Thursday, 25 June 2020

Predicted wheat midge development

Wheat Midge (Sitodiplosis mosellana Wheat midge overwinter as larval cocoons in the soil.  Soil moisture conditions in May and June can have significant impact on wheat midge emergence.  Adequate rainfall promotes termination of diapause and movement of larval to the sol surface where pupation occurs.  Insufficient rainfall in May and June can result in delayed movement of larvae to the soil surface. Elliott et al. (2009) reported that wheat midge emergence was delayed or erratic  if rainfall did not exceed 20-30 mm during May.  Olfert et al. (2016) ran model simulations to demonstrate how rainfall impacts wheat midge population density. Our wheat midge model (Olfert et al. 2020) indicates that dry conditions may result in:
    a. Delayed adult emergence and oviposition 
    b. Reduced numbers of adults and eggs

As of June 21, 2020, wheat midge model runs indicate that recent rainfall in Manitoba should result in development of wheat midge larvae (between Brandon and Winnipeg).  These larvae (in the soil) are expected to be moving to the soil surface.  Dry conditions across eastern Saskatchewan has delayed development of larval cocoons.  Pupae are predicted to be appearing across Alberta.  
Figure 1. Predicted  percent of larval population of wheat midge (Sitodiplosis mosellana) at soil surface across
the Canadian prairies (as of June 21, 2020).

Figure 2. Predicted  percent of population of wheat midge (Sitodiplosis mosellana) at pupal stage across
the Canadian prairies (as of June 21, 2020).

The following graph illustrates that adult wheat midge populations in the Saskatoon area are expected to emerge on June 30th.  Peak adult numbers are predicted to peak in mid July.  Females lay eggs on developing wheat heads. This typically occurs in the evening when winds are calm.  The wheat midge monitoring protocol suggests that wheat fields should be inspected for adults in late June and early July as wheat heads are emerging.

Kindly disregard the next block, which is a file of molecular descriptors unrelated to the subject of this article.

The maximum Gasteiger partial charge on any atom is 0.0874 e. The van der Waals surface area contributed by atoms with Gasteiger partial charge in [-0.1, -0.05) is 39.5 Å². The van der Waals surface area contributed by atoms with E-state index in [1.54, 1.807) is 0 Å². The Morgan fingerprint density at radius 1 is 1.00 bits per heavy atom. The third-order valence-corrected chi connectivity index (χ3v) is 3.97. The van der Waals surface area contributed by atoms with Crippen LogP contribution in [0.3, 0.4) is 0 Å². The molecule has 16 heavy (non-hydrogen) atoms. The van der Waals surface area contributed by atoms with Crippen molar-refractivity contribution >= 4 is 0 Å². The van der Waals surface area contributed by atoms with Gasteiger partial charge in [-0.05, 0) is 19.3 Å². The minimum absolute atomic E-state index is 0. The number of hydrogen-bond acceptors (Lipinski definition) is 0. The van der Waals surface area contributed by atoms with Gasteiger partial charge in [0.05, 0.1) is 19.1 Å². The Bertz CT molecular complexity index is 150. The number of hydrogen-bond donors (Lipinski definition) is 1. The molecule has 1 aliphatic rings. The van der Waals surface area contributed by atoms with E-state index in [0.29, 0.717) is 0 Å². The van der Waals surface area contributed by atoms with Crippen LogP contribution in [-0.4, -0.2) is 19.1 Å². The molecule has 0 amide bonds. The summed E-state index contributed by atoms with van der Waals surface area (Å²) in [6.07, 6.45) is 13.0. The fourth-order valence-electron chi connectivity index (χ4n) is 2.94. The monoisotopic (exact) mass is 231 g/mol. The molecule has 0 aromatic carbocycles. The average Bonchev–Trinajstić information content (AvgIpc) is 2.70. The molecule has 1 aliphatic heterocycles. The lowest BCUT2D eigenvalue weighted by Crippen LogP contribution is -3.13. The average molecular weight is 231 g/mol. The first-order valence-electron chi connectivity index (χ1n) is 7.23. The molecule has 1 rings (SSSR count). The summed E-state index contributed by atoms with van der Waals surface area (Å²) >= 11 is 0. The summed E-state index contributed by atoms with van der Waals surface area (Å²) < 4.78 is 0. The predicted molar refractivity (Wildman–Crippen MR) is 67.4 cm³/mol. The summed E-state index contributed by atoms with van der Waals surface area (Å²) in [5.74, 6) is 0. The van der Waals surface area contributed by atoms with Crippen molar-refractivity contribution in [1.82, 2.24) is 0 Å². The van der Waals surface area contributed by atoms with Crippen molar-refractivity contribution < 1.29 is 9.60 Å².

Figure 3. Projected wheat midge (Sitdiplosis mosellana) phenology at Saskatoon SK as of June 30, 2020.

The following table provides an estimate of first occurrence of wheat midge adults and can be used as a guide to determine when fields should be monitored. 

Information related to wheat midge biology and monitoring can be accessed by linking to your provincial fact sheet (Saskatchewan Agriculture or Alberta Agriculture & Forestry).  A review of wheat midge on the Canadian prairies was published by Elliott, Olfert, and Hartley in 2011.  

Alberta Agriculture and Forestry has a YouTube video describing in-field monitoring for wheat midge.  

More information about Wheat midge can be found by accessing the pages from the new "Field Crop and Forage Pests and their Natural Enemies in Western Canada: Identification and Field Guide".  View ONLY the Wheat midge pages but remember the guide is available as a free downloadable document as both an English-enhanced or French-enhanced version.